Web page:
On the 14th June of this year (2013) I got up extra early and wandered on down to London for the day. I had received an email from the Society for Applied Microbiology (SfAM) a few weeks before, asking if any of their student members (of which I am proudly one) would like to attend the free Voice of Young Science – Standing up for Science media workshop for event. Having looked into I decided it looked fun, and as I have a somewhat significant interest in how science is communicated to the public, I deemed it very relevant and applied to SfAM for a space.
For those of you who have never heard of the organisation Sense about Science, they aim to provide people with the tools to make better judgement on scientific fact and evidence, or maybe more importantly, what is portrayed as scientific fact or evidence. Science, and my area of interest, microbiology, is no stranger to misinformation of scientific evidence causing issues with greater society. Examples are numerous and ever increasing in numbers, from the wrongly popular unproven link between MMR vaccination and Autism to the more extreme view held by some that HIV does not cause AIDS, to the disbelief of the widely accepted theory of evolution. In all of these cases, science has been misrepresented, either by the media (MMR), by people who apparently refuse to acknowledge hard scientific evidence (HIV) to people who don’t seem to understand what evidence is, and how it should be used (evolution). Regardless of what personal views people hold, it is well acknowledged that the media have a great power in supplying science to the people, after all, how many non-scientists will read through scientific literature instead of watching BBC Breakfast for their fill of science?
The day was held at the Society of Biology, in the aptly named Charles Darwin House (the home of a few biological learned societies). The morning sessions were focusing on scientists experience with the media. A panel of four scientists gave their stories/experiences of working with the media to share their scientific knowledge or expertise. There were some interesting stories, examples of good journalism, examples of bad journalism, and a mix of thrill and fear. What I took away from the morning session, following a few questions from the floor, was that scientists want to share their stories, but can be wary of the big bad evil media.
Following some coffee (which I managed to spill everywhere – standard) and lunch, we began to debate what was important in terms of scientists communicating with the media. In our group, one man made the argument that journalists didn’t seem to care about the science, and were only after a soundbite. In a newspaper report on his work, the journalist would only talk to him for 5 minutes, giving his story 200-300 words. He felt this was unjust as it would take at least 15 minutes of explanation for anyone to understand his work. His thoughts were generally disagreed with our discussion group, and I explained that if his story took a 15 minute explanation to understand then it wasn’t really suitable for the media, but he could not understand how this was true, as he felt his research to be highly important. This highlights an interesting point, scientists must take a step back from their work and evaluate what is really important to the public? This conversation alone is evidence that science communication to non-scientists, in terms of current scientific research, is far from being understood.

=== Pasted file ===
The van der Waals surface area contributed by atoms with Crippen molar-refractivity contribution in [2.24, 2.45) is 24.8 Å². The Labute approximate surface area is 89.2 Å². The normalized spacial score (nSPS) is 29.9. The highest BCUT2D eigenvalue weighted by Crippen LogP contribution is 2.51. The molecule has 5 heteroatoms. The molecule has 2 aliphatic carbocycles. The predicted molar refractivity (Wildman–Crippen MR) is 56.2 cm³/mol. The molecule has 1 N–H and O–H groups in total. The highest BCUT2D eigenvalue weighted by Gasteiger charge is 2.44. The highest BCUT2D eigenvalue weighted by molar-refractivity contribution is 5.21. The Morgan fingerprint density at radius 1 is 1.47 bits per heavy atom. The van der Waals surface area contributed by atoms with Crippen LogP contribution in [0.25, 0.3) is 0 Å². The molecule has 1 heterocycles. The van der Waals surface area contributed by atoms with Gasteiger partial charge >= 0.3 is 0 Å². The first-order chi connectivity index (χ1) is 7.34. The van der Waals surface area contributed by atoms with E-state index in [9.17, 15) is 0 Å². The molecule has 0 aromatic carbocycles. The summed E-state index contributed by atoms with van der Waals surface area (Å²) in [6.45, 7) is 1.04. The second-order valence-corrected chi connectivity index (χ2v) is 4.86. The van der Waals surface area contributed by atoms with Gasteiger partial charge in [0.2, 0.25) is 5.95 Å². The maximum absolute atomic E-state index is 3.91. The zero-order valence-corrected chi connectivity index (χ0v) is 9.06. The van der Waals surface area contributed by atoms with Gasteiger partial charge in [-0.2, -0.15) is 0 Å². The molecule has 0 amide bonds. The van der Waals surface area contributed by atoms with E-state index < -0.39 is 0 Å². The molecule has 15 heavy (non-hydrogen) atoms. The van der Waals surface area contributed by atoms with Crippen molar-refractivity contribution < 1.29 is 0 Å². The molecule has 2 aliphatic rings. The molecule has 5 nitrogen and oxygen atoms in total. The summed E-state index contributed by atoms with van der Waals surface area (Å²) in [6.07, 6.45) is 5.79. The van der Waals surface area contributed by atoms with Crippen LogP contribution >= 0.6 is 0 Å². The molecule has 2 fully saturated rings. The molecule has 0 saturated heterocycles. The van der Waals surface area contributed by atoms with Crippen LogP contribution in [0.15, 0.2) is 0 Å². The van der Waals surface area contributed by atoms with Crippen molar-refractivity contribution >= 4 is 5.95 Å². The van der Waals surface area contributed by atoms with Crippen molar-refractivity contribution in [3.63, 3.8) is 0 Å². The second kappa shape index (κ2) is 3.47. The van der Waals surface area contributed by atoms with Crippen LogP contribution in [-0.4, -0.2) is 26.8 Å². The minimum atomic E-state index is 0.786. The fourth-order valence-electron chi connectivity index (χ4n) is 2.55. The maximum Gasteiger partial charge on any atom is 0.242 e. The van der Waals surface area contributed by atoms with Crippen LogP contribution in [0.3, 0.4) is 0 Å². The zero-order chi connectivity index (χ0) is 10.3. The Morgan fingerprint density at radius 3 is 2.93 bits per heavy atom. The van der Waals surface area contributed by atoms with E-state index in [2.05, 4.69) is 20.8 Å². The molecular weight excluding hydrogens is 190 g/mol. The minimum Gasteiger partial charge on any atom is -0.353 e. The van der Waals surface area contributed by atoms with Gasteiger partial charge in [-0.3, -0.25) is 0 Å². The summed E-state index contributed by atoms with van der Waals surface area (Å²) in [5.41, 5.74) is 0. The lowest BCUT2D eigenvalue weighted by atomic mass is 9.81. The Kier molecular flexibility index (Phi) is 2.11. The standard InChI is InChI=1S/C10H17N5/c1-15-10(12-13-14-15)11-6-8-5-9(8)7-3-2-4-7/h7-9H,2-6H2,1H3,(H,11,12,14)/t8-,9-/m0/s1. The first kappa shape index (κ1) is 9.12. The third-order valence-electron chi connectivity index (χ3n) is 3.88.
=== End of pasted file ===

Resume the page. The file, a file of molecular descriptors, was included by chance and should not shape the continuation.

The afternoon session turned the tables on the scientists. It was time for the panel of journalists. Of course these were all good, upstanding journalists, representing the BBC, Nature and a freelance health writer. They gave accounts of the pressures they are under from editors, and the requirements of scientists to be available when they are needed. Suddenly the floor of scientists were quite on the ‘evil journalist’ front, as I believe they started to understand journalists were not out to destroy their scientific career, but instead wanted to tell the stories scientists had to offer, but themselves have a difficult job in being able to achieve this.
Overall the workshop was fascinating. It was quite an eye-opener into how science and the media work together. But the take home messages where simple, if you want your scientific research/story to make the press:
- Make it as short and sweet as possible, include a hook
- Be available to the media to answer questions
- Don’t be afraid of silence as an answer, don’t let yourself be liable for anything potentially untrue
- Be helpful, and ask for a copy to review before the piece goes to print
I would certainly recommend this workshop to anyone with an interest in talking about their research to the media, and in particular would like to draw attention to the other things Sense about Science does, including the ask for evidence campaign, which I hope to write about soon.